Once we had installed the rear stabilizer bar on Vernie (bag 7), we programmed him to maneuver through a small obstacle course on the playmat. The program runs smoothly, with the exception that Vernie ran off the left side of the playmat 75% of the time. We adjusted some of the settings in the program until we consistently hugged the left corner. The robot stayed very stable throughout multiple runs of the program; clearly the stabilizer bar does the trick.

After finishing the model, we then completed another coding tutorial, where we learned how to trigger an event in the program by shaking Vernie’s hand. We also learned the purpose of the mysterious purple block with hand icon: that block plays a pre-recorded audio clip of the robot, determined by the number specified by the programmer.

Although we didn’t get a chance to use these blocks in the coding tutorials that we worked on, the online documentation shows that the BOOST App does include blocks for more advanced programming concepts like flow of control and variables.

Conclusions & recommendation

As mentioned earlier, LEGO has indicated in their marketing materials and product packaging that they intend BOOST for a younger audience than their other robotics offering, the EV3 MINDSTORMS. Overall, I found the BOOST set and app to be very appropriate for a younger audience. My daughter enjoyed the coding tutorials, having no trouble with them at all. She built the Vernie model with little trouble, needing my help only a couple of times.

Even though designed for different age groups, the BOOST Creative Kit invites comparison with the EV3 Mindstorms kit. Of course, there are some surface differences. The EV3 MINDSTORMS kit came with a physical instructions set for the starter robot, TRACK3R; the BOOST Creative Toolbox doesn’t come with instructions. The MINDSTORMS EV3 kit has stickers; BOOST only has printed bricks. We had a functional robot within 10 minutes of opening the BOOST box; building and coding a functional robot takes much longer with MINDSTORMS EV3.

There are more differences between the two kits at a functional level. Of course, since MINDSTORMS EV3 targets an older age group, the LEGO MINDSTORMS EV3 Home Edition software has more sophisticated features than the BOOST App, including more configuration options for individual command blocks. Unlike the LEGO MINDSTORMS EV3 Home Edition, LEGO does not offer a desktop version of their BOOST App. You must use a relatively up-to-date mobile device to program BOOST. From our experience with BOOST, it’s not clear whether we can create our own model for which we then write our own code (unlike the MINDSTORMS EV3, which has an unlimited potential for both building and coding). The BOOST LPF2 Hub Motor provides easy locomotion and control for a model in one part, whereas the MINDSTORMS EV3 models typically use two bulky EV3 Large motors to get around in addition to the EV3 Complete Brick for the brains.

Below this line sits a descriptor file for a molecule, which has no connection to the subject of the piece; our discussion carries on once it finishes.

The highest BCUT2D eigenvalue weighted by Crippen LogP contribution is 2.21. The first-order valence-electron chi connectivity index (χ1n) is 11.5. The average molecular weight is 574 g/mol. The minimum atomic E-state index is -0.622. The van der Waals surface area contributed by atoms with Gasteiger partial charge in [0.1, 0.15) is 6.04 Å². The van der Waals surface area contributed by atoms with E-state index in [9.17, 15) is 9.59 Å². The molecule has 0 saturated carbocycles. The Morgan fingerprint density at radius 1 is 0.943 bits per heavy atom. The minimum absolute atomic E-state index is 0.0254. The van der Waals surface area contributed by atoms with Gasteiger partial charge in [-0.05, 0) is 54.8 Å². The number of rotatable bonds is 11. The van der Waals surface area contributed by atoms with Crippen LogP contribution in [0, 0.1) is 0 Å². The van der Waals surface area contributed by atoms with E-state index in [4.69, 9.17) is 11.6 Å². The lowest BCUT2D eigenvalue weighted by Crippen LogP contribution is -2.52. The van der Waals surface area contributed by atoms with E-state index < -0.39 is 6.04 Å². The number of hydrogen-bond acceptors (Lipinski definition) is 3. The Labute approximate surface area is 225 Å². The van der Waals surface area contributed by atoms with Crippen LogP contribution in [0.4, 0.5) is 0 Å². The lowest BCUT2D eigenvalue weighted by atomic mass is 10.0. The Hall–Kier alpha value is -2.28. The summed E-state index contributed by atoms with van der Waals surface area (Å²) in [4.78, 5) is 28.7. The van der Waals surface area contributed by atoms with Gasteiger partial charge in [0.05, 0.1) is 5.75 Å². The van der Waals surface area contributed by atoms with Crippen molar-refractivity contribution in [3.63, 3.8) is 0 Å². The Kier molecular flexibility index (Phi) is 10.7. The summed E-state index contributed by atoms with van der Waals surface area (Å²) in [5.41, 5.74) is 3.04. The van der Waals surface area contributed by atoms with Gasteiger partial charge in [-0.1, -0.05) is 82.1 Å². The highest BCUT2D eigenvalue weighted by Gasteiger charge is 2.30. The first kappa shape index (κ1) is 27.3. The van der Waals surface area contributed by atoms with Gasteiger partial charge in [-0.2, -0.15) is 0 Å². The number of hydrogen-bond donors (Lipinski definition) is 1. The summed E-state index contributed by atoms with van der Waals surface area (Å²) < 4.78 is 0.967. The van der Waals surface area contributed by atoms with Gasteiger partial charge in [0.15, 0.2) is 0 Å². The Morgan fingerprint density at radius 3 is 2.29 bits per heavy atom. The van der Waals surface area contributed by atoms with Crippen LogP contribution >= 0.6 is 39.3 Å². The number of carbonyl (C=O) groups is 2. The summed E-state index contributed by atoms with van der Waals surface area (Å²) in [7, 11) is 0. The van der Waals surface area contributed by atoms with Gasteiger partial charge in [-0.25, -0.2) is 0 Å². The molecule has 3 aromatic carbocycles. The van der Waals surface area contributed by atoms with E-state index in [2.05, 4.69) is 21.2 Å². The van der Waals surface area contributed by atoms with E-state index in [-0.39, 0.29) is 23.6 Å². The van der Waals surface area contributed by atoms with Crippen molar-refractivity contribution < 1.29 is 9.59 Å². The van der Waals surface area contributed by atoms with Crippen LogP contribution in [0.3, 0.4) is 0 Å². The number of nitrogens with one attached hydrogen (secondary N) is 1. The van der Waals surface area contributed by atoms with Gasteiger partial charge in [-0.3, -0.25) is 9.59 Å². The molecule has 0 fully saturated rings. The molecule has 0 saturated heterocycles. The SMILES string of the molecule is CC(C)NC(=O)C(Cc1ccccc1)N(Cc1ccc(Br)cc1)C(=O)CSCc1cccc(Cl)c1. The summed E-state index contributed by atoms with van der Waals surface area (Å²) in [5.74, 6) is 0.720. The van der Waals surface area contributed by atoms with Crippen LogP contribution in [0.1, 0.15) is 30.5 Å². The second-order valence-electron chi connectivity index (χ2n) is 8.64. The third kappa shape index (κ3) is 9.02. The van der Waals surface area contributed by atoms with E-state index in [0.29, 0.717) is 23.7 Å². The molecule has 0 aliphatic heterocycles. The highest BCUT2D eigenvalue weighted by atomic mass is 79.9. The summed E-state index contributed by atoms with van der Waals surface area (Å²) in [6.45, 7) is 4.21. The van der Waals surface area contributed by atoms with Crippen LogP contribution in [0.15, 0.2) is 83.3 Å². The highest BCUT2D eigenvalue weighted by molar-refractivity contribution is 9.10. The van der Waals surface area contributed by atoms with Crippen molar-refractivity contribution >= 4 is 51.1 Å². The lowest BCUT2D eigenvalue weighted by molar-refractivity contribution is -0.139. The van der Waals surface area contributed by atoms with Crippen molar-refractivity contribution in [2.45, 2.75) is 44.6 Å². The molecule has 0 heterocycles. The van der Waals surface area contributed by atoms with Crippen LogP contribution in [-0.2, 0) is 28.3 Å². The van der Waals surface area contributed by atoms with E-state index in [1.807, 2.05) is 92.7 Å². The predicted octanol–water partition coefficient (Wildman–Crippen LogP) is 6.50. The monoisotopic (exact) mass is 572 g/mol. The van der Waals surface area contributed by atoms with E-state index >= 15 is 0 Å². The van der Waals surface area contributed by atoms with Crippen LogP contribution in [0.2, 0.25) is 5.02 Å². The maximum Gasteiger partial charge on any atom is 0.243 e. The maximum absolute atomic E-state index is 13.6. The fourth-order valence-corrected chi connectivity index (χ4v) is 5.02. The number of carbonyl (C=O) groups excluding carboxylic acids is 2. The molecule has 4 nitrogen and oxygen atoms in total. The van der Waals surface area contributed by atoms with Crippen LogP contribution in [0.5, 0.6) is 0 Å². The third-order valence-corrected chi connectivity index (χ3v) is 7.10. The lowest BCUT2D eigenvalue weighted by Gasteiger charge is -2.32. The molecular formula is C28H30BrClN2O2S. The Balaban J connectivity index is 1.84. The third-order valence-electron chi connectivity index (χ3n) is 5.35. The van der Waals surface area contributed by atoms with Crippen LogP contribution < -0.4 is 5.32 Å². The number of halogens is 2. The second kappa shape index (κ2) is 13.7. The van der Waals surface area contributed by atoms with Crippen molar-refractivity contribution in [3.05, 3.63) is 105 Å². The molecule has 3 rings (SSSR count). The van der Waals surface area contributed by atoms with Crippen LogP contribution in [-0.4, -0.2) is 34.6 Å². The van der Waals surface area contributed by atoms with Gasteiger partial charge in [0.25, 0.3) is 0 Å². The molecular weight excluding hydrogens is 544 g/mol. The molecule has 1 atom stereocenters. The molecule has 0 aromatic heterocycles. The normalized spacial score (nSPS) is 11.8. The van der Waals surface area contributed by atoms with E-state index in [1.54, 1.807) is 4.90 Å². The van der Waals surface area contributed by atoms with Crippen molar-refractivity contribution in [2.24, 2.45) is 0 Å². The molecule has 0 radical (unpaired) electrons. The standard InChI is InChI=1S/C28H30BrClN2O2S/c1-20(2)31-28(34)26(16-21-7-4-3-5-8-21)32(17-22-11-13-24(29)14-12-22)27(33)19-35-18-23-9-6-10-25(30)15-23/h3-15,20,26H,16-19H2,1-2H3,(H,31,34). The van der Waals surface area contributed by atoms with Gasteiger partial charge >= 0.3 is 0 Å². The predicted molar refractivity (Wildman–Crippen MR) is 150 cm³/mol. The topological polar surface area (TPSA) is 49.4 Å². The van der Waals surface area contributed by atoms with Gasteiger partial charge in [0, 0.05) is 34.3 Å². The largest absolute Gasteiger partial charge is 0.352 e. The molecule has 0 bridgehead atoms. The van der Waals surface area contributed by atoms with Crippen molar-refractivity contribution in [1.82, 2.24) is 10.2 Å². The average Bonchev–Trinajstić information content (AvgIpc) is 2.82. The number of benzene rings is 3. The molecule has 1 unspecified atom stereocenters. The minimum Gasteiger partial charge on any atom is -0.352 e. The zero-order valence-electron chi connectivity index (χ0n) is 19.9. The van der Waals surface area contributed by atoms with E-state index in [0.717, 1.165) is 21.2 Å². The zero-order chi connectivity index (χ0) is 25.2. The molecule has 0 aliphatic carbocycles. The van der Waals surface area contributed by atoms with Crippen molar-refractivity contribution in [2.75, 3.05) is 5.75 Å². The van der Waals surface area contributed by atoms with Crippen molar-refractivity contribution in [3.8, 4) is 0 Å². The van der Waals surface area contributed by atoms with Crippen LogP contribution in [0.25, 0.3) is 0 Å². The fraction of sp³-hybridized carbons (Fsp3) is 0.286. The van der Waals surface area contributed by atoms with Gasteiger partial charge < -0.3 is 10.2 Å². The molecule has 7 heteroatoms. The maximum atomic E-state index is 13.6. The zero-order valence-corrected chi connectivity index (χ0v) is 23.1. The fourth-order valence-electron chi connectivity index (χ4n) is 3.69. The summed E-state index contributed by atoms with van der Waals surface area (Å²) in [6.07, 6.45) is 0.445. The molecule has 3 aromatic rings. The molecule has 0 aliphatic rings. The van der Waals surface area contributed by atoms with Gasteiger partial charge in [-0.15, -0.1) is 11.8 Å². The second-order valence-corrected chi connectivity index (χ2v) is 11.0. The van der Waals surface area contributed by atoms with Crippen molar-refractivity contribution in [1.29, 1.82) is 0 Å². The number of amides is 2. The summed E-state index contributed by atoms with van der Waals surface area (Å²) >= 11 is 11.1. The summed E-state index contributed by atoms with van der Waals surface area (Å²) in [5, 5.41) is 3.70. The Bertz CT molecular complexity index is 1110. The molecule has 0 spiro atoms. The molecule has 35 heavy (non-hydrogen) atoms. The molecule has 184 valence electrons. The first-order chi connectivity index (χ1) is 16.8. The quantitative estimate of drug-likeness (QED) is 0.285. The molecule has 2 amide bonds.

I believe that the incompatibility between the BOOST and EV3 MINDSTORMS motors and sensors is a major shortcoming for this set. I can foresee children learning how to code using BOOST and graduating up to MINDSTORMS EV3 (or future versions) as they got older and more experienced. Ideally, as children make that transition they could use their BOOST components with the MINDSTORMS EV3 Complete Brick. As the BOOST components stand now, though, that’s simply not likely.

All that aside, the BOOST Creative Toolbox offers an excellent opportunity to introduce children to engineering and computer programming. LEGO’s multiple distinct models for this kit provides many hours of learning and entertainment for children. (My daughter has made it clear that she wants to build Guitar 4000 next.)

Beyond that, I think that adults might enjoy BOOST as well. The Vernie model has several interesting building techniques, specifically with the head and torso. For adults curious about learning how to code, the BOOST App provides an engaging introduction to some of the core concepts of computer programming. As the BOOST kit reaches greater adoption, I imagine that more third-party libraries will become available for more hardcore developers to connect to the LPF2 Hub Motor.

17101 BOOST Creative Toolbox is available now from the LEGO Shop (US) and at $159.99, LEGO Shop (Canada) at $199.99, LEGO Shop (UK) at £149.99, and other prices elsewhere. The set is also available from the following additional sites at varying prices: BrickLink | eBay

The BOOST App is available on both the App Store and the Google Play Store.

2 comments on “LEGO BOOST 17101 Creative Toolbox [Review]

  1. Rich

    Battery life is rubbish. You’ll be replacing them daily. Make sure you have AAAs on Amazon subscribe & save!

  2. Roloff

    Thanks Eric! I think MIT’s Scratch coding platform is a good answer to learning one programming language that can talk to all of LEGO’s programmable systems (WeDo 1.0, 2.0, Boost and Mindstorms EV3, and I bet also to the older Mindstorm sets) as well as third party solutions like the SBrick. Scratch is a very friendly and fun language, has been around for quite a while, similar to what LEGO offers for children. Your daughter will probably learn about it in school in two years or so.